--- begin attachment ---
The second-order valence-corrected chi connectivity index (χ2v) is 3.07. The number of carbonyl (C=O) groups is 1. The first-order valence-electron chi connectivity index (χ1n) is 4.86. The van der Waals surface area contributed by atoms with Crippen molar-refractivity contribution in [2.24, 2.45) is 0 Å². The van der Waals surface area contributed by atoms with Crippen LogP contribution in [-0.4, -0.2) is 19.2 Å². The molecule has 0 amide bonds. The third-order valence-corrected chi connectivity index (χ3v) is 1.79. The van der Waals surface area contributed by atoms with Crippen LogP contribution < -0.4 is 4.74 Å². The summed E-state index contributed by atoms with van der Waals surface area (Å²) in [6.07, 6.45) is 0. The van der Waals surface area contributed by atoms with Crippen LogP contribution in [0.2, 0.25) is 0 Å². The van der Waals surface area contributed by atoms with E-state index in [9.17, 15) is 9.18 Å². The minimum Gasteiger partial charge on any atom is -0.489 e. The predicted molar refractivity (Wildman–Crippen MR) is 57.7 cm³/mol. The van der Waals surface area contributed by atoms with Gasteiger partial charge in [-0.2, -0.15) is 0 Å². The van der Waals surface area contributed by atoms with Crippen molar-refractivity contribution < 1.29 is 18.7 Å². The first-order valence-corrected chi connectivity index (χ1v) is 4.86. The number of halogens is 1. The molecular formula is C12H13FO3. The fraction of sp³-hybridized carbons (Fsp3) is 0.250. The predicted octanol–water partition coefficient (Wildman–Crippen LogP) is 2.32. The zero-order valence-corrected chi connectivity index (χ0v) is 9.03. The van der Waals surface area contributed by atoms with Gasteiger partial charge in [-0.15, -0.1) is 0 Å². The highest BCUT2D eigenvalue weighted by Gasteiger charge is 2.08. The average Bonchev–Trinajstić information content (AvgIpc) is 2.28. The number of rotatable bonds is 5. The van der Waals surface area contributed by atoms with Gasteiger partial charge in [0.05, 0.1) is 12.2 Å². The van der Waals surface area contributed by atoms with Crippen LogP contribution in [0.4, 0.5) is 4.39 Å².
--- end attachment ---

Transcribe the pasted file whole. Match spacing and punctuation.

The second-order valence-corrected chi connectivity index (χ2v) is 3.07. The number of carbonyl (C=O) groups is 1. The first-order valence-electron chi connectivity index (χ1n) is 4.86. The van der Waals surface area contributed by atoms with Crippen molar-refractivity contribution in [2.24, 2.45) is 0 Å². The van der Waals surface area contributed by atoms with Crippen LogP contribution in [-0.4, -0.2) is 19.2 Å². The molecule has 0 amide bonds. The third-order valence-corrected chi connectivity index (χ3v) is 1.79. The van der Waals surface area contributed by atoms with Crippen LogP contribution < -0.4 is 4.74 Å². The summed E-state index contributed by atoms with van der Waals surface area (Å²) in [6.07, 6.45) is 0. The van der Waals surface area contributed by atoms with Crippen LogP contribution in [0.2, 0.25) is 0 Å². The van der Waals surface area contributed by atoms with E-state index in [9.17, 15) is 9.18 Å². The minimum Gasteiger partial charge on any atom is -0.489 e. The predicted molar refractivity (Wildman–Crippen MR) is 57.7 cm³/mol. The van der Waals surface area contributed by atoms with Gasteiger partial charge in [-0.2, -0.15) is 0 Å². The van der Waals surface area contributed by atoms with Crippen molar-refractivity contribution < 1.29 is 18.7 Å². The first-order valence-corrected chi connectivity index (χ1v) is 4.86. The number of halogens is 1. The molecular formula is C12H13FO3. The fraction of sp³-hybridized carbons (Fsp3) is 0.250. The predicted octanol–water partition coefficient (Wildman–Crippen LogP) is 2.32. The zero-order valence-corrected chi connectivity index (χ0v) is 9.03. The van der Waals surface area contributed by atoms with Gasteiger partial charge in [-0.15, -0.1) is 0 Å². The highest BCUT2D eigenvalue weighted by Gasteiger charge is 2.08. The average Bonchev–Trinajstić information content (AvgIpc) is 2.28. The number of rotatable bonds is 5. The van der Waals surface area contributed by atoms with Gasteiger partial charge in [0.05, 0.1) is 12.2 Å². The van der Waals surface area contributed by atoms with Crippen LogP contribution in [0.4, 0.5) is 4.39 Å².